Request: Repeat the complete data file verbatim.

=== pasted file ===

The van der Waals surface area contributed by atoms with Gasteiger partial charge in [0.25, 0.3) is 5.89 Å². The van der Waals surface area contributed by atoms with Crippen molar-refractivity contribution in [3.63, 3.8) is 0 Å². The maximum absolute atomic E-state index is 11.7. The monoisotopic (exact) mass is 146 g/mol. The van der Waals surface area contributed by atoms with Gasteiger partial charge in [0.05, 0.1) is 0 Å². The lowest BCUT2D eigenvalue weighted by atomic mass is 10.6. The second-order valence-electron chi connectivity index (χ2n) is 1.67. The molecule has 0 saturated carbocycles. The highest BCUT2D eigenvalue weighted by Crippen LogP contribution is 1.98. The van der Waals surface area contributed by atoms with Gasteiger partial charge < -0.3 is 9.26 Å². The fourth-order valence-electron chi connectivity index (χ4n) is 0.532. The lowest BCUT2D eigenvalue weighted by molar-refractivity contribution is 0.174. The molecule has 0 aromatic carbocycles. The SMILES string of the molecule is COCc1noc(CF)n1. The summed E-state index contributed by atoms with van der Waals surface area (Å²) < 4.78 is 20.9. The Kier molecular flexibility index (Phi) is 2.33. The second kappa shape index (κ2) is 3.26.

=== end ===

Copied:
The van der Waals surface area contributed by atoms with Gasteiger partial charge in [0.25, 0.3) is 5.89 Å². The van der Waals surface area contributed by atoms with Crippen molar-refractivity contribution in [3.63, 3.8) is 0 Å². The maximum absolute atomic E-state index is 11.7. The monoisotopic (exact) mass is 146 g/mol. The van der Waals surface area contributed by atoms with Gasteiger partial charge in [0.05, 0.1) is 0 Å². The lowest BCUT2D eigenvalue weighted by atomic mass is 10.6. The second-order valence-electron chi connectivity index (χ2n) is 1.67. The molecule has 0 saturated carbocycles. The highest BCUT2D eigenvalue weighted by Crippen LogP contribution is 1.98. The van der Waals surface area contributed by atoms with Gasteiger partial charge < -0.3 is 9.26 Å². The fourth-order valence-electron chi connectivity index (χ4n) is 0.532. The lowest BCUT2D eigenvalue weighted by molar-refractivity contribution is 0.174. The molecule has 0 aromatic carbocycles. The SMILES string of the molecule is COCc1noc(CF)n1. The summed E-state index contributed by atoms with van der Waals surface area (Å²) < 4.78 is 20.9. The Kier molecular flexibility index (Phi) is 2.33. The second kappa shape index (κ2) is 3.26.